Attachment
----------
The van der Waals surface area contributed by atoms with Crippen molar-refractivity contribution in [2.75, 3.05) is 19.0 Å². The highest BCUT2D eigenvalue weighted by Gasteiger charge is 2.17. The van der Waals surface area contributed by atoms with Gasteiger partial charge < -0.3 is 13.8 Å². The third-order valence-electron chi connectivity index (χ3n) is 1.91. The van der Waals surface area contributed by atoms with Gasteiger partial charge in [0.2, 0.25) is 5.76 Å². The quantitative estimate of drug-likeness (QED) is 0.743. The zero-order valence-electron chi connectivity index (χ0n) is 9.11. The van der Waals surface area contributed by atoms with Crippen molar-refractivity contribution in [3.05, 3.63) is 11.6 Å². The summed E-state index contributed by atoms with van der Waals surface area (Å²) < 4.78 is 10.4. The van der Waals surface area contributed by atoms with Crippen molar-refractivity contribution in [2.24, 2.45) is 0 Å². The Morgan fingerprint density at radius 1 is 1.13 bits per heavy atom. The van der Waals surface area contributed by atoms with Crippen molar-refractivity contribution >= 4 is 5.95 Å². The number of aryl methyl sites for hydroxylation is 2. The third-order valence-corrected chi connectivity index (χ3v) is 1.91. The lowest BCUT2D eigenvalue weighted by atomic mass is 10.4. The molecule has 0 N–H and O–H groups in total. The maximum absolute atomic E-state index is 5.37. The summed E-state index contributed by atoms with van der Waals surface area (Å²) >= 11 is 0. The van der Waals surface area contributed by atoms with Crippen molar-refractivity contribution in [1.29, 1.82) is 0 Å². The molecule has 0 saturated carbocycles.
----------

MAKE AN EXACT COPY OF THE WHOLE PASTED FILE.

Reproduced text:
The van der Waals surface area contributed by atoms with Crippen molar-refractivity contribution in [2.75, 3.05) is 19.0 Å². The highest BCUT2D eigenvalue weighted by Gasteiger charge is 2.17. The van der Waals surface area contributed by atoms with Gasteiger partial charge < -0.3 is 13.8 Å². The third-order valence-electron chi connectivity index (χ3n) is 1.91. The van der Waals surface area contributed by atoms with Gasteiger partial charge in [0.2, 0.25) is 5.76 Å². The quantitative estimate of drug-likeness (QED) is 0.743. The zero-order valence-electron chi connectivity index (χ0n) is 9.11. The van der Waals surface area contributed by atoms with Crippen molar-refractivity contribution in [3.05, 3.63) is 11.6 Å². The summed E-state index contributed by atoms with van der Waals surface area (Å²) < 4.78 is 10.4. The van der Waals surface area contributed by atoms with Crippen molar-refractivity contribution in [2.24, 2.45) is 0 Å². The Morgan fingerprint density at radius 1 is 1.13 bits per heavy atom. The van der Waals surface area contributed by atoms with Crippen molar-refractivity contribution >= 4 is 5.95 Å². The number of aryl methyl sites for hydroxylation is 2. The third-order valence-corrected chi connectivity index (χ3v) is 1.91. The lowest BCUT2D eigenvalue weighted by atomic mass is 10.4. The molecule has 0 N–H and O–H groups in total. The maximum absolute atomic E-state index is 5.37. The summed E-state index contributed by atoms with van der Waals surface area (Å²) >= 11 is 0. The van der Waals surface area contributed by atoms with Crippen molar-refractivity contribution in [1.29, 1.82) is 0 Å². The molecule has 0 saturated carbocycles.